During a Yes at Large awareness and fundraising event on Feb. 19 held at Cafe Buonaro’s in Fifth Avenue Station, resident Herb Nadelhoffer offered a suggestion for a slogan. “Keep Naperville great. Vote for eight.”

Editor’s Note: On April 9, voters will decide. During recent hearings, some individuals in support of the objector expressed concerns about low voter turn out in a Consolidated Election compared to the large number of voters attracted to the November 2010 General Election. Perhaps the referendum will engage residents in thoughtful deliberation and the local election will attract more interest this year— just to be sure. In the end, it’s up to all local voters to lend an educated voice to the decision. Thanks for paying attention.

RELATED POSTS: Yes at Large organized in August 2012

For more posts since August 2012 and going forward, visit the black navigation bar on the top of this page and search “Yes at Large,” “Naperville Voter Education League” and/or “League of Women Voters.” The Naperville Area Homeowners Confederation also presented an open forum featuring Dean Reschke and Ed Rivas as they respectfully presented both opinions. See the forum re-broadcast online.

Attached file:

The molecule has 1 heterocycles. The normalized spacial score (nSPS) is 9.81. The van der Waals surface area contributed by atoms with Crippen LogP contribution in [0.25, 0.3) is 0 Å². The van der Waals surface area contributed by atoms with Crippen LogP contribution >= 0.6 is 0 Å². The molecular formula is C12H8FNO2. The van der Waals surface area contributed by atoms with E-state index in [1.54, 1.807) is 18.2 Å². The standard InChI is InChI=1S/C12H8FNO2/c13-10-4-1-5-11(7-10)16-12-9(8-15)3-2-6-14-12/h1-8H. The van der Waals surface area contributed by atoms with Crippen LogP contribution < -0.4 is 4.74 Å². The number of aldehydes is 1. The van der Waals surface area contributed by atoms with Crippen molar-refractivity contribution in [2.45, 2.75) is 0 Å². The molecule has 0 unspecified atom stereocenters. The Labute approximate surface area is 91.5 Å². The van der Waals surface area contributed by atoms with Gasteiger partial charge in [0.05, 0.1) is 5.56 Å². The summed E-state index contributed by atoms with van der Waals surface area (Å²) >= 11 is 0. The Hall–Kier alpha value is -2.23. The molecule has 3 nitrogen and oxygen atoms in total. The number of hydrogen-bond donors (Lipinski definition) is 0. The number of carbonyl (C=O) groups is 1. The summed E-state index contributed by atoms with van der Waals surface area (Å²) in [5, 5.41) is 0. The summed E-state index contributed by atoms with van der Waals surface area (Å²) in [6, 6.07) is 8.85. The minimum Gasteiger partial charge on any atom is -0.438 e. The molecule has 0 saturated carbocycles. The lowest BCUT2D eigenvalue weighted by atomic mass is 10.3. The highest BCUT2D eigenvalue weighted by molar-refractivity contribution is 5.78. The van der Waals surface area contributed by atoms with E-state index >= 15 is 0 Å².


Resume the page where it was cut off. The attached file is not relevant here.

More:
ADDITIONAL INFO: April 9 Consolidated Election Candidates & Ballot Measure

Updated on March 2, 2013: A Naperville resident who first objected to the petitioners’ filing to place the referendum question on the April 9 ballot now has appealed the decision of DuPage Judge Bonnie Wheaton that upheld the ruling of the Naperville Electoral Board, PN learned Friday evening.  The Naperville Electoral Board is comprised of Mayor George Pradel, Councilman Doug Krause and Naperville City Clerk Pam LaFeber. Since ballots must go to print and early voting begins on March 25, the objector’s attorney filed a motion that was granted for an expedited appeal from the Illinois Appellate Court, Second District.

 

 

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PN Editor
PN Editor
An editor is someone who prepares content for publishing. It entered English, the American Language, via French. Its modern sense for newspapers has been around since about 1800.